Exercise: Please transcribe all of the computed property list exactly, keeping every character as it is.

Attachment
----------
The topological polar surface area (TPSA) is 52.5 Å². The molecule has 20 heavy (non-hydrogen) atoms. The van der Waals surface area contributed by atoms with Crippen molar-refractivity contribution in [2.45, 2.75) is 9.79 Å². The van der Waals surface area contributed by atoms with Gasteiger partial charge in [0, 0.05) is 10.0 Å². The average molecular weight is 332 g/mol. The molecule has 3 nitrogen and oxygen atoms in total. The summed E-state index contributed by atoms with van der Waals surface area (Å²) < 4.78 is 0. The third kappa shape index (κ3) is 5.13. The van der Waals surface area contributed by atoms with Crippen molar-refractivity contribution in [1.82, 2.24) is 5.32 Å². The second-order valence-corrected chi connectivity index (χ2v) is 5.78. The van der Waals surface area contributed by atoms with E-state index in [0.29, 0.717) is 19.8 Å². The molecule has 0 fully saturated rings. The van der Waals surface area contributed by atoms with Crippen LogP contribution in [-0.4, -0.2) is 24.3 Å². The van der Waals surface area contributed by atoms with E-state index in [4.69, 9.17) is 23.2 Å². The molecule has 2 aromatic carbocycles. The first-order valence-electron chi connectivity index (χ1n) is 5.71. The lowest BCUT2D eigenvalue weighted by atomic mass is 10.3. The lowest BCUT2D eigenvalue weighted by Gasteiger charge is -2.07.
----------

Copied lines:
The topological polar surface area (TPSA) is 52.5 Å². The molecule has 20 heavy (non-hydrogen) atoms. The van der Waals surface area contributed by atoms with Crippen molar-refractivity contribution in [2.45, 2.75) is 9.79 Å². The van der Waals surface area contributed by atoms with Gasteiger partial charge in [0, 0.05) is 10.0 Å². The average molecular weight is 332 g/mol. The molecule has 3 nitrogen and oxygen atoms in total. The summed E-state index contributed by atoms with van der Waals surface area (Å²) < 4.78 is 0. The third kappa shape index (κ3) is 5.13. The van der Waals surface area contributed by atoms with Crippen molar-refractivity contribution in [1.82, 2.24) is 5.32 Å². The second-order valence-corrected chi connectivity index (χ2v) is 5.78. The van der Waals surface area contributed by atoms with E-state index in [0.29, 0.717) is 19.8 Å². The molecule has 0 fully saturated rings. The van der Waals surface area contributed by atoms with Crippen LogP contribution in [-0.4, -0.2) is 24.3 Å². The van der Waals surface area contributed by atoms with E-state index in [4.69, 9.17) is 23.2 Å². The molecule has 2 aromatic carbocycles. The first-order valence-electron chi connectivity index (χ1n) is 5.71. The lowest BCUT2D eigenvalue weighted by atomic mass is 10.3. The lowest BCUT2D eigenvalue weighted by Gasteiger charge is -2.07.